By Sarah McKinney Gibson

Ellison, 10, and her family moved to Singapore five years ago from Abu Dhabi and, before that, Salt Lake City, Utah. “My great-grandpa is 94 and lives in America,” she says, “and I don’t get to talk to him very much.”

Holly, her 11-year-old friend who arrived in Singapore by way of Boston, gets it. She misses her family, too.

Both girls are “Techsperts” at their school and big technology enthusiasts. So when the opportunity to enter the Young Technopreneur Challenge arose last year, the two put their heads together and began brainstorming solutions.

“We started thinking about how to help grandparents more easily connect with grandchildren that don’t live nearby,” Ellison explains, “and the idea sort of grew from there.”

Their app, Generation Connection, aims to bridge the gap between all older adults and youth, not just relatives. Users will select interest areas and available times, then the app will create intergenerational matches and schedules video chats. It will be simple to use and have parental controls to ensure it’s safe for kids.

Ellison’s great-grandpa is excited about the idea and — along with 84 percent of the nearly 200 older adults the girls interviewed — says he’s willing to learn how to use a new technology to connect with young people in this way.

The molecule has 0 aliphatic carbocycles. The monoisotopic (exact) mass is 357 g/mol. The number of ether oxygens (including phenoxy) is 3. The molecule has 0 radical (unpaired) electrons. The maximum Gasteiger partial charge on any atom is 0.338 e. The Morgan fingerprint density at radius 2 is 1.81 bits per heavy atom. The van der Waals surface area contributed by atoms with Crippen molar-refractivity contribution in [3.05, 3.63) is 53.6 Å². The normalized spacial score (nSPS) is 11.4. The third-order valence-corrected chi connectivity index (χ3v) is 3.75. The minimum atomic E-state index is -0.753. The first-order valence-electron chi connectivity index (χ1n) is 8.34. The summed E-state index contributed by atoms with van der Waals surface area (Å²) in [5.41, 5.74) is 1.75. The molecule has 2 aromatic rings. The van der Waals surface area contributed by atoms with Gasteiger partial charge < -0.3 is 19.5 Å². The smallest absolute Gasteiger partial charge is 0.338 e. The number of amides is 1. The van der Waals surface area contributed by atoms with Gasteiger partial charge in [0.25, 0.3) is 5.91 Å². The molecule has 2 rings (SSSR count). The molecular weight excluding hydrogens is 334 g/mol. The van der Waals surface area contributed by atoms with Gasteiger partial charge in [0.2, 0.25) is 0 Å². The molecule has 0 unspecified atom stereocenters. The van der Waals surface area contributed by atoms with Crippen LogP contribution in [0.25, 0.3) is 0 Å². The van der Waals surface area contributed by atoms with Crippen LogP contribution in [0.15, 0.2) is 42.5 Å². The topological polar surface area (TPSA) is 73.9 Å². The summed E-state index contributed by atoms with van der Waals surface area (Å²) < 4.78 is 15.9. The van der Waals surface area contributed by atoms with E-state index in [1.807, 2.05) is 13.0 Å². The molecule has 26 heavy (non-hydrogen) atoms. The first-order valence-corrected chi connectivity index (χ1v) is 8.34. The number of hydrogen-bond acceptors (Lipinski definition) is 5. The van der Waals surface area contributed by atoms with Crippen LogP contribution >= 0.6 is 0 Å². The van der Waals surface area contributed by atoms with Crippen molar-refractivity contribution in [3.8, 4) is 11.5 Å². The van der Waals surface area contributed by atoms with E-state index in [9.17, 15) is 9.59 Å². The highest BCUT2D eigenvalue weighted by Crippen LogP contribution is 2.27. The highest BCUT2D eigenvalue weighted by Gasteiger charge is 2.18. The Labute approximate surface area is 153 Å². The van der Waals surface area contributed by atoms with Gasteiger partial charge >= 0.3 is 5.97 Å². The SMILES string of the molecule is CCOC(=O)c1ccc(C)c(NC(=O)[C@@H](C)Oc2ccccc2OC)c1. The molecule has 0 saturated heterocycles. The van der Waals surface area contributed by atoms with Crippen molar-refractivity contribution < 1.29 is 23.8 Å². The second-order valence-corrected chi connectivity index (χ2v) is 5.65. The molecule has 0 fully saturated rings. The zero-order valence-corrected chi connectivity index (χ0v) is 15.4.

Last year, as fourth graders, the girls won an award for the most creative use of technology. This year, they entered Generation Connection into another competition, the Young Founders Summit. Out of more than 100 applicants, they’re now semifinalists in the Founders Bootcamp, a high school accelerator program.

They’ve written a business plan, created a video explainer, done extensive market research, developed a wireframe for the app, and grown a small team. While doing their research, the girls discovered’s Gen2Gen campaign. “We loved everything we saw from the videos to the projects being done, and the girls and I now watch everything happening with Gen2Gen through Facebook,” says Ellison’s mom, Heather.

They’re currently on the hook to find at least 100 people age 50+ who are willing to provide feedback and testimonials about the idea, and sign up to test the app once the first version has been developed. (You can help!)

If all goes well, they’ll travel to Los Angeles in April to compete in the finals. And if they’re winners, they’ll spend two months this summer in a bootcamp getting their business off the ground. Ellison and Holly would both love to win the competition, but their primary motivation skews more altruistic.

“Some senior citizens don’t have a lot of happy moments when they go into their elderly life,” says Holly. “This is a way to get them to be happier, and I like making people happier.”

“And a lot of kids aren’t very confident talking to older people, because they don’t feel like they know what to talk about, so this could help with that,” adds Ellison. “And some kids have parents that work a lot, so other older adults could help them with homework or just talk with them and tell stories. Older people have a lot of knowledge, and we like the idea of more kids getting to learn from them.”

Learn more and support the founders of Generation Connection here.